“Like any other human cognitive process, trust is complex and highly contextual, but by researching trust factors we stand to enable use and acceptance of this promising technology by large parts of the population.”

“AI system designers and engineers have identified several technical characteristics that are necessary for system trustworthiness. There are, at the time of this writing, nine identified characteristics that define AI system trustworthiness: Accuracy, Reliability, Resiliency, Objectivity, Security, Explainability, Safety, Accountability, and Privacy”

Read the full report.

U.S. Sen. Amy Klobuchar, (D-Minn.) has introduced the Social Media Privacy Protection and Consumer Rights Act.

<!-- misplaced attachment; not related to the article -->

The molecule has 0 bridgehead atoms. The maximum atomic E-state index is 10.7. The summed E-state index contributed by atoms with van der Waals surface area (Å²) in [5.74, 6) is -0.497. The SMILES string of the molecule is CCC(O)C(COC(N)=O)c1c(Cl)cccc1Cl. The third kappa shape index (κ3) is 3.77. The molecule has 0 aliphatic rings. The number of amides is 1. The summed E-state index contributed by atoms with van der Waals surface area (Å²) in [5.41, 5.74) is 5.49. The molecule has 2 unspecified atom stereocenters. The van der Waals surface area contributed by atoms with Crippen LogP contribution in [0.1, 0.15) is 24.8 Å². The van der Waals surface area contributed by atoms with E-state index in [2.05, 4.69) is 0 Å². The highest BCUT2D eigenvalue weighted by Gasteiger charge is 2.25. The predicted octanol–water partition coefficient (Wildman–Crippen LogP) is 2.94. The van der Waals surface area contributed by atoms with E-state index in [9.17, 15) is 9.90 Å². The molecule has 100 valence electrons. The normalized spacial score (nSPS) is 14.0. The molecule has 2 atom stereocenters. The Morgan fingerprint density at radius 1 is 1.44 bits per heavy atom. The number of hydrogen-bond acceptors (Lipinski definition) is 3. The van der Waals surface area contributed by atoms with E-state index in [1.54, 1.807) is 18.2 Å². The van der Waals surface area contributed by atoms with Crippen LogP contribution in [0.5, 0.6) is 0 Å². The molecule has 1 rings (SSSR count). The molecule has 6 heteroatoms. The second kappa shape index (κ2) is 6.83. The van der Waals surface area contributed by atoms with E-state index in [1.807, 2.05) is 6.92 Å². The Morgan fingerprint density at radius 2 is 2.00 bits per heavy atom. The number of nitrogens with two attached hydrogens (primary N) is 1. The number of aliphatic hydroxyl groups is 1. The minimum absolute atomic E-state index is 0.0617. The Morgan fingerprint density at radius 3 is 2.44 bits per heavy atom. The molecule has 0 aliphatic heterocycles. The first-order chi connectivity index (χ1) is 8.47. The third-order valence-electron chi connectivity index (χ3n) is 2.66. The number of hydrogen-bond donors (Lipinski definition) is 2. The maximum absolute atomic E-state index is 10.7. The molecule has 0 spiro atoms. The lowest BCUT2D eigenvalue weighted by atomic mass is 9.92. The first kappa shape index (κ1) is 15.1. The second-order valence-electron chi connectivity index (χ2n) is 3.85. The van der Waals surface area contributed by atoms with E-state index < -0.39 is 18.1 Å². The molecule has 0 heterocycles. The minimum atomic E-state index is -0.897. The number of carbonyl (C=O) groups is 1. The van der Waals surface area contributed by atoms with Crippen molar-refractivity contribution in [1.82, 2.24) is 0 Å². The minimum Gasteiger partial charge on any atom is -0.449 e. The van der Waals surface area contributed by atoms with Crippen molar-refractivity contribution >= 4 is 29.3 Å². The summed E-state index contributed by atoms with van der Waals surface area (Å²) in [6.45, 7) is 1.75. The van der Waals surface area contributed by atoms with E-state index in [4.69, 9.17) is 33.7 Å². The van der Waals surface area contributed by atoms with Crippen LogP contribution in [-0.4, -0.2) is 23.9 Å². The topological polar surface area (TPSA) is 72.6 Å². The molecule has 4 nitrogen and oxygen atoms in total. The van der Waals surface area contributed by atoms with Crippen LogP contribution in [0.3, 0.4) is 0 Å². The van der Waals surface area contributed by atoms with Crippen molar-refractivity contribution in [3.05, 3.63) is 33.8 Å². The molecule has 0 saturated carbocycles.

“Among other things, it requires, social media, search, and other data-centric companies handle user data to give consumers a way to opt out of data collection. This could be as straightforward as someone declining the terms of service. If a person does opt out, the bill says companies are free to deny users access.”

The bill also has requirements regard the UX of terms of use and privacy notices: terms of service must be in a form that is “easily accessible, of reasonable length… and uses language that is clear, concise, and well organized and follows other best practices appropriate to the subject and intended audience.”

Details in Ars Technica.

“When brands use their own data to know customers and prospects better, wonderful things start to happen. This is really about Identity – not cookies.”

“What to do:
  • Assess your current state
  • Embrace the first-party future.